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“The House of Representatives, in some respects, I think, is the most peculiar assemblage in the world,” Speaker Joe Cannon of Illinois once observed. Behind the legislation and procedure, House Members and staff have produced their own institutional history and heritage. Our blog, Whereas: Stories from the People’s House, tells their stories.

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Displaying 37–39 of 39 results

Getting a Foot in the (Chamber) Door

When newly elected Resident Commissioner Federico Degetau of Puerto Rico, the first Member of Congress from the island territory, began his service in the 57th Congress (1901–1903), the media treated him with attentive curiosity. But despite the fanfare and expression of goodwill, Degetau remained unwelcome in the one place that served as the legislature’s nerve center: the House Floor.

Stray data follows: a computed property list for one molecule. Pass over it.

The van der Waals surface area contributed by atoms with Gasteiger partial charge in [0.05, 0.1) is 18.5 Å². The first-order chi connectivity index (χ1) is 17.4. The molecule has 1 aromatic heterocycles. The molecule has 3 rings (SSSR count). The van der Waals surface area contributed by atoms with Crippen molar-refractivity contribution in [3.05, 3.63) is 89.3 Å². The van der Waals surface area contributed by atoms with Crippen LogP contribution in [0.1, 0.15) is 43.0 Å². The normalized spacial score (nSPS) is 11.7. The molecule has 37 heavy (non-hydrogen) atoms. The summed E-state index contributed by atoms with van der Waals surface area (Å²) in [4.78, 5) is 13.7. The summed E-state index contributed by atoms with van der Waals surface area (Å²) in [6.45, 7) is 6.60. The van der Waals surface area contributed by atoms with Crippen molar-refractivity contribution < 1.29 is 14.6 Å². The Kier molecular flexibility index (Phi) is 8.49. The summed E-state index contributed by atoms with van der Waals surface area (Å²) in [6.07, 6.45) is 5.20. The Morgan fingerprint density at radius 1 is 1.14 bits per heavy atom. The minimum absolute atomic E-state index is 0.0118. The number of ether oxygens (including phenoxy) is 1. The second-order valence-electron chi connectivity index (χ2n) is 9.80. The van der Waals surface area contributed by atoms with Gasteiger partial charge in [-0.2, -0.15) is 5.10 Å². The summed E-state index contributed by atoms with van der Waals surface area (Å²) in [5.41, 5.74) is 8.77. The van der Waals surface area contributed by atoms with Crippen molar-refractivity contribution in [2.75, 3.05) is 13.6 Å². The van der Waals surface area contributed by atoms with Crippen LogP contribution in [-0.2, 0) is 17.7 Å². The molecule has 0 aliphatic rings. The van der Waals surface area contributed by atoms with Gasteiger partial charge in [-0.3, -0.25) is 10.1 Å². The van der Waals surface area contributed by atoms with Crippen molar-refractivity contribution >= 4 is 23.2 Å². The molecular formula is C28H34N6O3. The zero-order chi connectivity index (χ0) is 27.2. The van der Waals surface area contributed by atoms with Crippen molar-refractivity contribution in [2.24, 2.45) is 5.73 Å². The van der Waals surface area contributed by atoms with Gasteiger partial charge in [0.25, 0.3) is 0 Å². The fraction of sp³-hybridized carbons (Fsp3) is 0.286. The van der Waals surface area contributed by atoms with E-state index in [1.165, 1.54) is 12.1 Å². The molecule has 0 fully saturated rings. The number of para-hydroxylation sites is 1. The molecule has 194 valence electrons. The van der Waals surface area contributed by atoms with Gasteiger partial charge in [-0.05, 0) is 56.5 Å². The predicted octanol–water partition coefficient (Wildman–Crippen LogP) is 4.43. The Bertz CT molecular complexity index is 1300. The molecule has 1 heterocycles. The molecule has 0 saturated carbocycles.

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“A Bevy of Ladies”

Today, Capitol police officers direct some visitors in the House Chamber through a door marked “Ladies’ Gallery.” Men and women sit there, and always have. So why call it the Ladies’ Gallery?
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Were There Any Witnesses? Segregation in the House Visitors’ Gallery

Were African Americans in attendance to witness the legislative debates that shaped their freedom? Well, yes and no. The nation barred them from citizenship and service as Members of Congress until the adoption of the 14th Amendment in 1868, but barring African Americans, slave or free, from the Capitol has a murkier history.
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